We have cells called antigen presenting cells (APCs), which encounter foreign material and present it to lymphocytes called T-cells, which decide how much of a toxic threat it is. They can activate different types of T-cells, depending on the type of threat: T-helper 1 (Th1) cells provide immunity against tuberculosis and most viruses and cancers; T-helper 2 (Th2) cells are typically responsible for parasites and produce immediate, explosive reactions (hence the itchy eyes and runny nose of a hay-fever attack, or the life-threatening symptoms when an asthmatic encounters a cat).

But in our ultrahygienic world, we are bypassing a critical stage in the T-cell cascade of possible reactions - that of T-regulatory cells, which "regulate" the numbers of Th1 and Th2 cells. The hypothesis is that in the absence of exposure to "old friends" - harmless environmental micro-organisms - our T-reg cells are not being activated. "It's when you're not 'turning on' this background of regulatory activity that the Th1 or Th2 cells get out of hand," says Professor Rook. Hence the rise in allergic disorders and autoimmune diseases.

These "old friends" are things such as worms, helminths, parasites, probiotics and saprophytic mycobacteria (mud bugs, related to those that cause TB), to which we would have had routine exposure in our recent and evolutionary past. They have a molecular code, or play a "chord", which APCs recognise as friendly, so T-reg cells are activated, keeping Th1 and Th2 cells in check. But in the absence of these "old friends", there is no T-cell regulation, so Th1 or Th2 cell reactions occur in the presence of foreign material, regardless of whether it's a nasty parasite or harmless pollen or cat dander.

Enter Dr Kalliomaki. By exposing pregnant women and at-risk newborns to L rhamnosus, it seems that the babies' immune systems are maturing in more normally. He expects this positive trend to continue beyond the age of four in these children. "Early administration of L rhamnosus affects the immune system beneficially as to allergic diseases later in life," he believes. Trials will (hopefully) confirm this.

Others, such as Professor Rook, are doing similar work with different organisms, looking for ways to "supplement" and thereby physiologically "educate" our immune systems with bugs we used to be regularly exposed to. His current work deals with a mud bug, Mycobacterium vaccae.

It's early days, and these approaches are crude, bombarding the immune system with whole bugs and massive quantities of them. To get the volumes of L rhamnosus used in Dr Kalliomaki's trials, Professor Rook guesses that you would need to culture vats of yoghurt in your kitchen and consume the bacteria neat.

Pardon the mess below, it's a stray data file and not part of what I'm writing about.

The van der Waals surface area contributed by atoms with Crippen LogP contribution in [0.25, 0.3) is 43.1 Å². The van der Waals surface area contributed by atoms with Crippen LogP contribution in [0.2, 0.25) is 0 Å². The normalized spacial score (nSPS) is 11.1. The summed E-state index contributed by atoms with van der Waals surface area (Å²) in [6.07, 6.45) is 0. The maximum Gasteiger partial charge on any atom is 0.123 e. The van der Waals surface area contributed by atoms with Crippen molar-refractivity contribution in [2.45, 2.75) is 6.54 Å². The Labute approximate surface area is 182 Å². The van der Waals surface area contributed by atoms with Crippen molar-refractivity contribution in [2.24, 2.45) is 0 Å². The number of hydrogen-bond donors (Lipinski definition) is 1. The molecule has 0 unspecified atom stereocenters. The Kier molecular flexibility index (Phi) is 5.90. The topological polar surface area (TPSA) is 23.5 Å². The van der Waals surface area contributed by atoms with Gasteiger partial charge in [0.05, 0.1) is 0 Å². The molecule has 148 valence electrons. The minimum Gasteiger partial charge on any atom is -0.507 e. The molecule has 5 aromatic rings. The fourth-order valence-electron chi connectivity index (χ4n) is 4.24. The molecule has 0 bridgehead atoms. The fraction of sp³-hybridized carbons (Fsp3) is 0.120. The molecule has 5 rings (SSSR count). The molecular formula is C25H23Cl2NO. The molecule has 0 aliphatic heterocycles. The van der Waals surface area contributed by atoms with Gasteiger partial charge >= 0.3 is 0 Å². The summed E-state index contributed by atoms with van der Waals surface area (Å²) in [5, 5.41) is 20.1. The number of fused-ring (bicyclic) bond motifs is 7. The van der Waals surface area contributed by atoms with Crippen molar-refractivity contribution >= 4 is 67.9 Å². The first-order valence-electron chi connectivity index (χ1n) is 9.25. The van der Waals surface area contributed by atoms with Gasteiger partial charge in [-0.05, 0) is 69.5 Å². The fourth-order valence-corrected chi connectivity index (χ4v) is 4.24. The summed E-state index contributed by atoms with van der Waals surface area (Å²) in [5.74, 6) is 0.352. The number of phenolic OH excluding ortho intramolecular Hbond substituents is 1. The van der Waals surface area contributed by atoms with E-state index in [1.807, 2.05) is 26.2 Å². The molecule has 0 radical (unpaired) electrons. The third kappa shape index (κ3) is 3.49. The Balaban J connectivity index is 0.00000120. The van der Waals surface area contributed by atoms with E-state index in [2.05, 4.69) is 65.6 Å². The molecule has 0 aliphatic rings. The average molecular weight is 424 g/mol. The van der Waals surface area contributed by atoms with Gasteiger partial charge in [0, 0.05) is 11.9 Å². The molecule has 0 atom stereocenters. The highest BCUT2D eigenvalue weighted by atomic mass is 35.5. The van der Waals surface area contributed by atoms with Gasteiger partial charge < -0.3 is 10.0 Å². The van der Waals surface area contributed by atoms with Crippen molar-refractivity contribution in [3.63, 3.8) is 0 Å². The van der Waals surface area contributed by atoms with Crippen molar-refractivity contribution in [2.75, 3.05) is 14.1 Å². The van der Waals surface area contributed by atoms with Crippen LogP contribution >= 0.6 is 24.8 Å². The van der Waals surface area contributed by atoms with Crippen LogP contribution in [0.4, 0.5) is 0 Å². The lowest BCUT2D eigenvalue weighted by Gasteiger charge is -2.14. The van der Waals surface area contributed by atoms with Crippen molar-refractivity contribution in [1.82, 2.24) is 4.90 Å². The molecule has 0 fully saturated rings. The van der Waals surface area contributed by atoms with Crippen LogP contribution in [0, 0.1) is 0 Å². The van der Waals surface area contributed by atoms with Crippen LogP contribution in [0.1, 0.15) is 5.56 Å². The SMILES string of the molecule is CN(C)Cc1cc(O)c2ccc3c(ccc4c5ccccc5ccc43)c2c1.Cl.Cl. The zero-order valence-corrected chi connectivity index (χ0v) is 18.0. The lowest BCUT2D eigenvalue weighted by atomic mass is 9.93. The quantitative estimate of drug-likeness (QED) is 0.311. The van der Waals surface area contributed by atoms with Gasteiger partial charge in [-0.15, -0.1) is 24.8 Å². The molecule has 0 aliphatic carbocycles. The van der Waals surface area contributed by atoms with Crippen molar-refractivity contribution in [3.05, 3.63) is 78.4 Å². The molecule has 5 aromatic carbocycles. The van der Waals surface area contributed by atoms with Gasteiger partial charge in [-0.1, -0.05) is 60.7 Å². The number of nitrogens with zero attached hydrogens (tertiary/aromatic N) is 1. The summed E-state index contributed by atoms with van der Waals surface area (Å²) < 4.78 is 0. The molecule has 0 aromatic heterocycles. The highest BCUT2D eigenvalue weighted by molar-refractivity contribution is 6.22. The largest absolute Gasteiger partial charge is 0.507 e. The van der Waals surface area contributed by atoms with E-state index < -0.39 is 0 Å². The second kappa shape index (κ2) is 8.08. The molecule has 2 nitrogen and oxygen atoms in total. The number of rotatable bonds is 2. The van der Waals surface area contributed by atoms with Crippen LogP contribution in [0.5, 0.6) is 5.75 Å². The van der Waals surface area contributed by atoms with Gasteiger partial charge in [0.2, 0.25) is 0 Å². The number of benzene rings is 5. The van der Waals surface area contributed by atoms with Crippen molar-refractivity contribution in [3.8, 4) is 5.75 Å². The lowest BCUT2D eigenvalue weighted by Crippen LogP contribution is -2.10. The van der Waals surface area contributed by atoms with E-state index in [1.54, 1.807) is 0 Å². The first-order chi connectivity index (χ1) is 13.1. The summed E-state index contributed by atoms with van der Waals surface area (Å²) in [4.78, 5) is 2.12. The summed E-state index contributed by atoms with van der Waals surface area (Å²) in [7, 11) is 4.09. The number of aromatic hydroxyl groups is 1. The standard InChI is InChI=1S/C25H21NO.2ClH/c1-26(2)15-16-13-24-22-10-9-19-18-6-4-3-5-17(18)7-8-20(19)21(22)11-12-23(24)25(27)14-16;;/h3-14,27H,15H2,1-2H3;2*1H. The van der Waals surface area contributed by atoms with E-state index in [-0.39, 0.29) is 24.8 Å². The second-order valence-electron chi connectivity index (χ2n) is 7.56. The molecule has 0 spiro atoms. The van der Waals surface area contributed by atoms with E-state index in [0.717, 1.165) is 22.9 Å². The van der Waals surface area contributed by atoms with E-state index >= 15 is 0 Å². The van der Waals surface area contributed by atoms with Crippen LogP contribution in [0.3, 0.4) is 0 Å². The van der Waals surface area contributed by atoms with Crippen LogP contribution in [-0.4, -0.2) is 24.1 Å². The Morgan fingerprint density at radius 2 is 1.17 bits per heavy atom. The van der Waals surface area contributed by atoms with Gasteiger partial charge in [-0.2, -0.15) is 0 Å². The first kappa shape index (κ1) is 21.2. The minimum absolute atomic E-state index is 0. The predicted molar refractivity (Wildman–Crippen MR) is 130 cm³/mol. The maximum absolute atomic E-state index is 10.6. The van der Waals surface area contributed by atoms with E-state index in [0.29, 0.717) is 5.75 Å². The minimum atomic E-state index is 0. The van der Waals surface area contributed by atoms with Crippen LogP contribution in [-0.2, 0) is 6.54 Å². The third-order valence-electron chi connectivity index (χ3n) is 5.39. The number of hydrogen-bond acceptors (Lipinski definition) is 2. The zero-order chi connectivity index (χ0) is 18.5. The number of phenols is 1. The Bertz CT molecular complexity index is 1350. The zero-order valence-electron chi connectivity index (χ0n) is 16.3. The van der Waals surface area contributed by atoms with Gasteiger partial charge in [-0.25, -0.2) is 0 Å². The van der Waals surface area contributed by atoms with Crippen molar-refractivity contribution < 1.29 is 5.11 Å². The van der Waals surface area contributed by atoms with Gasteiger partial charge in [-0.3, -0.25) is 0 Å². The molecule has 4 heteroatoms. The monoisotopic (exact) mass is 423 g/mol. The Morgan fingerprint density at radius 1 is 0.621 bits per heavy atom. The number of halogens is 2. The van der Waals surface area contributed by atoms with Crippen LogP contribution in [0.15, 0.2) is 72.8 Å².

But almost certainly this research will lead to isolating those "chords" or strands of molecules that will allow the body's immune system to develop properly. Dr Kalliomaki predicts that in the future "we will have some kind of 'vaccines' against allergy", probably "partly composed of gut microbes or their parts". How long will that take? "A decade or two."

Professor Rook sees it happening sooner, "possibly in six years' time," he says. It might be in the form of "new vaccines or new yoghurts, it doesn't matter. It might be probiotics or vaccines. They might spray it in the environment or stick it on doorknobs."

But might these developments with probiotics offer hope to allergy sufferers such as myself, whose immune system is decades past that formative phase? "In a small study with adults suffering from hay fever," Dr Kalliomaki says, "L rhamnosus had no beneficial effects on the symptoms." As if that wasn't disappointing enough, he adds: "During early infancy there may be a 'time window' when [our] immature immune system is more susceptible to environmental, beneficial microbes than later."

Professor Rook is more encouraging. "There's still evidence that these kinds of changes in lifestyle are effective in adults," he says. "Several of our clinical studies have been in adults [and] we do get effects. These were very small trials, but some results were statistically significant and very exciting. We now have bigger trials [an asthma one and an eczema one] with ongoing recruitment, so we shall see. But there is hope for adults. We think you need to be constantly educating your regulatory cells."